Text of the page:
In Melbourne most stores are open Monday-Friday 9 a.m. - 5 p.m. with slightly shorter weekend hours. Friday night is Melbourne’s “late night shopping” night with stores remaining open till 9 p.m. Australia encourages a good work-life balance and therefore storekeepers and workers stick close to traditional daytime business hours. How nice is that!
Where to Shop:
- Bourke Street Mall (231 Victoria Rd, Melbourne VIC 3078) - The most popular shopping hub in the city, Bourke Street Mall is buzzing with shoppers in search of the latest trends at some of the country’s biggest retailers like Myers and David Jones and favorites like H&M, Zara, Forever New, etc.
- Melbourne Central (La Trobe St & Swanston Street, Melbourne VIC 3000) - With all the most popular affordable stores under one roof, Melbourne Central is the perfect one stop shopping experience. Stores like Sephora, Bardot, Francesca, and French Connection, entertainment like a Hoyts Cinema, a bowling alley and karaoke bars, and a decent food court. Don’t miss 100 Squared, the emerging designer market for unique finds from independent designers.
- Collins Street - If you’ve got money to burn, Collins Street is where to spend it! The west end of Collins Street in the CBD is home to flagship ultra-luxurious designer stores like Louis Vuitton, Chanel, Prada, Giorgio Armani, and Dior. Note: Window shopping is always free. :)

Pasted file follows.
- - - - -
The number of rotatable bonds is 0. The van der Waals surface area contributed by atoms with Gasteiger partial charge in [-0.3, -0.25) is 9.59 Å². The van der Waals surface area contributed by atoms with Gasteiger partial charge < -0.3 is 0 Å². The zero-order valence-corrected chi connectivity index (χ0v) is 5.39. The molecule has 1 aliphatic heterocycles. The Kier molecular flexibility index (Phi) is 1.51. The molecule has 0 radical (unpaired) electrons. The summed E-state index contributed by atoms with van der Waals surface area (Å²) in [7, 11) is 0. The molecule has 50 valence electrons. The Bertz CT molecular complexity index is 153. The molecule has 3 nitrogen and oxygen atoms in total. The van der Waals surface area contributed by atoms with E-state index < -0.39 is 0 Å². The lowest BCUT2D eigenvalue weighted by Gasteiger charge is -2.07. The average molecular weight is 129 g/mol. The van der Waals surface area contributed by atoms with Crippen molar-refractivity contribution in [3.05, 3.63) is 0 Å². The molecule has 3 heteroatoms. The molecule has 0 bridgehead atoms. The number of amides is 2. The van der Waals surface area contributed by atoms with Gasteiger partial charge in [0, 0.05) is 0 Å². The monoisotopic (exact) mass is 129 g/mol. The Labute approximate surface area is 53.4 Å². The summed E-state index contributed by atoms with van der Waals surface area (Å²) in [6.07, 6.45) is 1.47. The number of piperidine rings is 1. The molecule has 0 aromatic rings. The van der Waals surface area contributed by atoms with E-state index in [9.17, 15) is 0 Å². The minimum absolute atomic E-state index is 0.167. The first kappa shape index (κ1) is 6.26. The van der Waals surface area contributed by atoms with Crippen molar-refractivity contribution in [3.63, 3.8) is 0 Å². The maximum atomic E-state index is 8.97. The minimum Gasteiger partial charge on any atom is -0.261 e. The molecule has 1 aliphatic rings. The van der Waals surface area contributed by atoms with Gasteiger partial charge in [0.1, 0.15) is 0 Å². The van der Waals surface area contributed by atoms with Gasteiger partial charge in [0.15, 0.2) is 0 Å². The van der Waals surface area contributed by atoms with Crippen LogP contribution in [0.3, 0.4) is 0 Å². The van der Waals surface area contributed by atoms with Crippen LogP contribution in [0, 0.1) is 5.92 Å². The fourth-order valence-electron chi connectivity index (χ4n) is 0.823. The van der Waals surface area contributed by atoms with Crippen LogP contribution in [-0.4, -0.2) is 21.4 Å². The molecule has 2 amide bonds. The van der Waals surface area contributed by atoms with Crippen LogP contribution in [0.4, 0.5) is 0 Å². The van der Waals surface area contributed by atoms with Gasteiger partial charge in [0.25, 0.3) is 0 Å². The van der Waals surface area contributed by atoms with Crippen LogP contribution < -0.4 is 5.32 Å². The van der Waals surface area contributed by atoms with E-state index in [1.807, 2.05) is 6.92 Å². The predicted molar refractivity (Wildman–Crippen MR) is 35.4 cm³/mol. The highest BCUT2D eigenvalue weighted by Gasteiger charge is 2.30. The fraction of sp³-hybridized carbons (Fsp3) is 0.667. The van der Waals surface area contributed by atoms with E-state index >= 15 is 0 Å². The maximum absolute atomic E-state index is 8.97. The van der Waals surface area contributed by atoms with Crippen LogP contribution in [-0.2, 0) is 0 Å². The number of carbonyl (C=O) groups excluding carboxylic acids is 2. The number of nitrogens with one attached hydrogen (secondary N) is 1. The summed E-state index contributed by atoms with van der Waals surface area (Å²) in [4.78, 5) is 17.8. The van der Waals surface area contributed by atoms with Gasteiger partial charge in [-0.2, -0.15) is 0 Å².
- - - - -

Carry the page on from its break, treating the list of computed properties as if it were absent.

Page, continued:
- Melbourne Emporium (287 Lonsdale St, Melbourne VIC 3000) - For a high-end retail experience and international brands including Road & Gunn, Kate Spade, Lacoste, Michael Kors, and Armani Exchange as well as department stores Myer and David Jones. Plus Melbourne Emporium has an excellent food court!
- The Block Arcade (282 Collins Street, Melbourne CBD 3000) - This heritage listed building is one of the iconic shopping areas in the city and the beauty of the arcade itself—glass canopy, mosaic tiling, and ornate design—packs in impressive retailers like Wittner Shoes, Haigh’s Chocolates, and Crabtree & Evelyn.
- QV Shopping Centre (Cnr Lonsdale Street and, Swanston St, Melbourne VIC 3000) - We lived right near QV and it was our one stop shop from anything we needed. It’s so convenient. There are clothing stores in addition to staples like Woolys, Officeworks, and Big W. Plus Papa Rich, one of our favorite restaurants ever has a home at QV in Melbourne. Yum!
- DFO South Wharf (20 Convention Centre Pl, South Wharf VIC 3006) - The direct factory outlets have the best outlet selection in the Melbourne area with stores like Adidas, Billabong, Bonds, Clarks, Levi’s, etc.